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They have since found a new readership many times over, as younger people discover in Herzberg’s work an answer to the existential questions raised by the Holocaust.As a survivor he wanted readers of his essays to understand ‘what human beings are capable of, and to what, unless we are vigilant, they can be reduced’.
The massive presence of death pushed his creative nerve: he made many drawings of limbs, faces and the eyes of the dying.
It was the war that turned his decision to be a painter into a real vocation.
A few months after returning from Germany I headed to college and discovered the study of religion, an academic discipline that allowed me to explore what it is that draws people to faith, how religion impacts our choices and decision-making, and why it is that some people, in spite of everything, still believe.
After that, there was graduate school in religious studies, where I continued to try to answer those questions, and unending new ones.
It was a heavy trip, especially for a self-absorbed teenager (I probably went with muted tones for my outfits).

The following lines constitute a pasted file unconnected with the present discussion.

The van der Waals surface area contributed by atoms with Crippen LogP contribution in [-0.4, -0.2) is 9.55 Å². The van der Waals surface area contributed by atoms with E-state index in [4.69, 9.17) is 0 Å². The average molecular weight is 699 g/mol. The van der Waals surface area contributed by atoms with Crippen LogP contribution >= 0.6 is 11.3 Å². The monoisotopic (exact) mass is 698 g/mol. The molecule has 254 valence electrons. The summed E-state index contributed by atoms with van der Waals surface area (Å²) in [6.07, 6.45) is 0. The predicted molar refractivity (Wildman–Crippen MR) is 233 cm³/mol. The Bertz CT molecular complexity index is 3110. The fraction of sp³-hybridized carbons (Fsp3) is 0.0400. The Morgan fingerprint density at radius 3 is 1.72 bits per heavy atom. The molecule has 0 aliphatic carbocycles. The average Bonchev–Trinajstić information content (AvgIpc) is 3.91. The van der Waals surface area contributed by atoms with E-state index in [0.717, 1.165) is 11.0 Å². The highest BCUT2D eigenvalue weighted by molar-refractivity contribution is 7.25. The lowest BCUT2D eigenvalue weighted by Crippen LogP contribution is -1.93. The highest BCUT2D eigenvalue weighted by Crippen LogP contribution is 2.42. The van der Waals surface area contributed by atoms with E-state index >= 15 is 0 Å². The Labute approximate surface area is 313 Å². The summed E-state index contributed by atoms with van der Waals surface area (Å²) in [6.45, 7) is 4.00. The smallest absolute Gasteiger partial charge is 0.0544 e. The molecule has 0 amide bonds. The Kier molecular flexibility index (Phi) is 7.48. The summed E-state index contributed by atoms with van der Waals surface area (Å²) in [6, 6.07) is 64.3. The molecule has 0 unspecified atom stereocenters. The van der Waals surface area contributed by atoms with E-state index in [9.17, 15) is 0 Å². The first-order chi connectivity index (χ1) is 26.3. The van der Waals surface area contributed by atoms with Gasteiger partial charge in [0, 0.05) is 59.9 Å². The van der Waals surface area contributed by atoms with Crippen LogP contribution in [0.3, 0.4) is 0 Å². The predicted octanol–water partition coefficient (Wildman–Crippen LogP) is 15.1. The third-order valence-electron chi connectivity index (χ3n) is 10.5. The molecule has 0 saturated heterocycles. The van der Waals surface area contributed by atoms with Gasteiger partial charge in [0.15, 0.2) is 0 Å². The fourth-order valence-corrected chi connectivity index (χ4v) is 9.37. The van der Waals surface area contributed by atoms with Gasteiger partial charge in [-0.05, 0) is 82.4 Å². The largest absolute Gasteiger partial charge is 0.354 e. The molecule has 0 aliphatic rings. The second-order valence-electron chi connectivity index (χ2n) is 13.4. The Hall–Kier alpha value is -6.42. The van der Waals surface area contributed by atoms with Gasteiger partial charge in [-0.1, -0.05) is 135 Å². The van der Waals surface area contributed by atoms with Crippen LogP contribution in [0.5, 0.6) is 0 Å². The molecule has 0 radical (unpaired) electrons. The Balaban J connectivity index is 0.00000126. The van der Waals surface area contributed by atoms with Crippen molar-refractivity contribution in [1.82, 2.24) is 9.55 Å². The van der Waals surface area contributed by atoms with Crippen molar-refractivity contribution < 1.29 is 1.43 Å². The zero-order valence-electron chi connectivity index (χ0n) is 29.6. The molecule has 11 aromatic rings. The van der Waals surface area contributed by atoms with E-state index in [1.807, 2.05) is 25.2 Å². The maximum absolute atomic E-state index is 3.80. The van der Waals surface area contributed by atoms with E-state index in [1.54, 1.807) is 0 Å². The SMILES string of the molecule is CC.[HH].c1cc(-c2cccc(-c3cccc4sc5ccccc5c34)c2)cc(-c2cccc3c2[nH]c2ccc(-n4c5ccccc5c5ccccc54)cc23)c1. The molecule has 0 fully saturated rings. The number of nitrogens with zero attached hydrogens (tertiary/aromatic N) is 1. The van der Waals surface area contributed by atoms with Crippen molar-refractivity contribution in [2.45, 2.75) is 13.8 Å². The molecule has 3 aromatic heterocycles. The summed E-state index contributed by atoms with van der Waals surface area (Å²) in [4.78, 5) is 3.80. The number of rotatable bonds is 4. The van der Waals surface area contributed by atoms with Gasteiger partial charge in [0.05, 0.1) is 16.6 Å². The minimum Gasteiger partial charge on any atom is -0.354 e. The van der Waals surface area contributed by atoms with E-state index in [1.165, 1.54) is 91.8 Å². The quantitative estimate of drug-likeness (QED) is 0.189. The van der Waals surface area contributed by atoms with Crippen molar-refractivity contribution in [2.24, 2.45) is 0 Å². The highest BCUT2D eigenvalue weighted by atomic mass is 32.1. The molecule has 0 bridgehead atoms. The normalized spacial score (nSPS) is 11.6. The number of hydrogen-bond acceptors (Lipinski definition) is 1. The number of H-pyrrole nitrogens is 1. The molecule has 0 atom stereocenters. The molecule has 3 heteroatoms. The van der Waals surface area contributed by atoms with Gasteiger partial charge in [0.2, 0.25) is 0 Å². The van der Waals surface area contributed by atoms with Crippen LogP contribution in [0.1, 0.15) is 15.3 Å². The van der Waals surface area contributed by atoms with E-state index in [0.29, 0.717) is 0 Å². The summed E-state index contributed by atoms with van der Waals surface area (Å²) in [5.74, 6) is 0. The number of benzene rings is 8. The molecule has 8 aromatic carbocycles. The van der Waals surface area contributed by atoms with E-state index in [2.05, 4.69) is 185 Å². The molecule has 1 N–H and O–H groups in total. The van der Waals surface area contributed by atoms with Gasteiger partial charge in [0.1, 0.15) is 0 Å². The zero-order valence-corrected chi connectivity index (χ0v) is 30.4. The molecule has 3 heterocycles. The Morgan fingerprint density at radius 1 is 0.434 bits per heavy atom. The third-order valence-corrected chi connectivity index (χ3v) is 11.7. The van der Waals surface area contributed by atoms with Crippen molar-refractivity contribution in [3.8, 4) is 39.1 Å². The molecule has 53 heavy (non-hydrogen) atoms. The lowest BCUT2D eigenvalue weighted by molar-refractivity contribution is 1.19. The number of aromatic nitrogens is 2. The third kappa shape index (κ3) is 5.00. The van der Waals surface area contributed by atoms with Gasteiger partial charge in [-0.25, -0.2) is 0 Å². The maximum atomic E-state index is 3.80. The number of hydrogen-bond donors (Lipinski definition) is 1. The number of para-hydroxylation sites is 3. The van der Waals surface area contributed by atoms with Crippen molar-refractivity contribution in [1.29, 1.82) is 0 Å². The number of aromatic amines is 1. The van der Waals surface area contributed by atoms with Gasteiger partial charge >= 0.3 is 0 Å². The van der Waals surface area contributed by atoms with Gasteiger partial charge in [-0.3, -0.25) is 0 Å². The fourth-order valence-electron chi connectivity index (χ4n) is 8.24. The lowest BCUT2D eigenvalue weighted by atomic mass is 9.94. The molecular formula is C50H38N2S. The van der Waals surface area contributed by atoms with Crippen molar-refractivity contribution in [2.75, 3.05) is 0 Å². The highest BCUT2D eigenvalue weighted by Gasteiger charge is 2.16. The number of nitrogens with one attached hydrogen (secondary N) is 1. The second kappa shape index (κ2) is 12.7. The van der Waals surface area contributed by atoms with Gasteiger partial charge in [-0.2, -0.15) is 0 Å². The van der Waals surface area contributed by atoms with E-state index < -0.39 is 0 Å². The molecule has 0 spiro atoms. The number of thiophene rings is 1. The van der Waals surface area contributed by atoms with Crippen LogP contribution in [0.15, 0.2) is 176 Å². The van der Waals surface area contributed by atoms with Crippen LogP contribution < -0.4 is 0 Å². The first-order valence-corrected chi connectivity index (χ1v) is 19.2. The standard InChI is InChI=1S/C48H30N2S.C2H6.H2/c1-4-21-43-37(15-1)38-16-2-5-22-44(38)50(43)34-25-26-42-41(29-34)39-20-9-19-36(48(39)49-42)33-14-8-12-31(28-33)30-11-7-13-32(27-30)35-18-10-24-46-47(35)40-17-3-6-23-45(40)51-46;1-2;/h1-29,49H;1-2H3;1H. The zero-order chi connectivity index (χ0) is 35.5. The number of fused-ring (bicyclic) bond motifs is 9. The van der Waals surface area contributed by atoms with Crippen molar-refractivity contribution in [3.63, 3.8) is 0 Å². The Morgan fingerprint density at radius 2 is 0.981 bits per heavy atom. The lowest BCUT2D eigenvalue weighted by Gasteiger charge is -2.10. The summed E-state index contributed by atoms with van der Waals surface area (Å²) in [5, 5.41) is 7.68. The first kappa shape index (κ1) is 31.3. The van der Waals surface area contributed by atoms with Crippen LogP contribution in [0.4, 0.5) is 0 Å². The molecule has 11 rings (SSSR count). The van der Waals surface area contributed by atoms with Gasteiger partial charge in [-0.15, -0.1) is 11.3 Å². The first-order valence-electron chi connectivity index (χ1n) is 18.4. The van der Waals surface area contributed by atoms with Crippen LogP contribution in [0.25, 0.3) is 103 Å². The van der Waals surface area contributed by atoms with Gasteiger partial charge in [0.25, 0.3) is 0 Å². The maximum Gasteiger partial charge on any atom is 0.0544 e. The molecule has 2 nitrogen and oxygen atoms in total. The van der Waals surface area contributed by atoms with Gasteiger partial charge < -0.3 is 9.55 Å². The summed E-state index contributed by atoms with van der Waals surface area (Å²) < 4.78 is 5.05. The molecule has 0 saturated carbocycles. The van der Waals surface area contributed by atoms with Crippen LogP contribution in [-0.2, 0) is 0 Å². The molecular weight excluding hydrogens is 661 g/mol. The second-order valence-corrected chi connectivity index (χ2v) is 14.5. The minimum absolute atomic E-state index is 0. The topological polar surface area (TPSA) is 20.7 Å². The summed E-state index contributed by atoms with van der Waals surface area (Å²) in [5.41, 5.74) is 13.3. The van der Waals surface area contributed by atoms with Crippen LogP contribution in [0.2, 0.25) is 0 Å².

All I could think about was how badly I wished my grandparents were still alive, and all the things I would ask them.
, the collection of essays that Abel Herzberg (1893-1989) published in 1946 include some of the earliest and most impressive reflections on the Holocaust.
Their analytical profundity and clarity of perception places them among the greatest works of Holocaust literature, on a par with those of Tadeusz Borowski, Primo Levi and Elie Wiesel.
I’ll maybe describe growing up in the shadow of the shadow of the Holocaust, being reminded by a college professor that the “s” in “Holocaust survivor” isn’t capitalized, and piecing together my family’s wartime stories as I got older.
What I definitely will say is how I wish my grandparents could be there.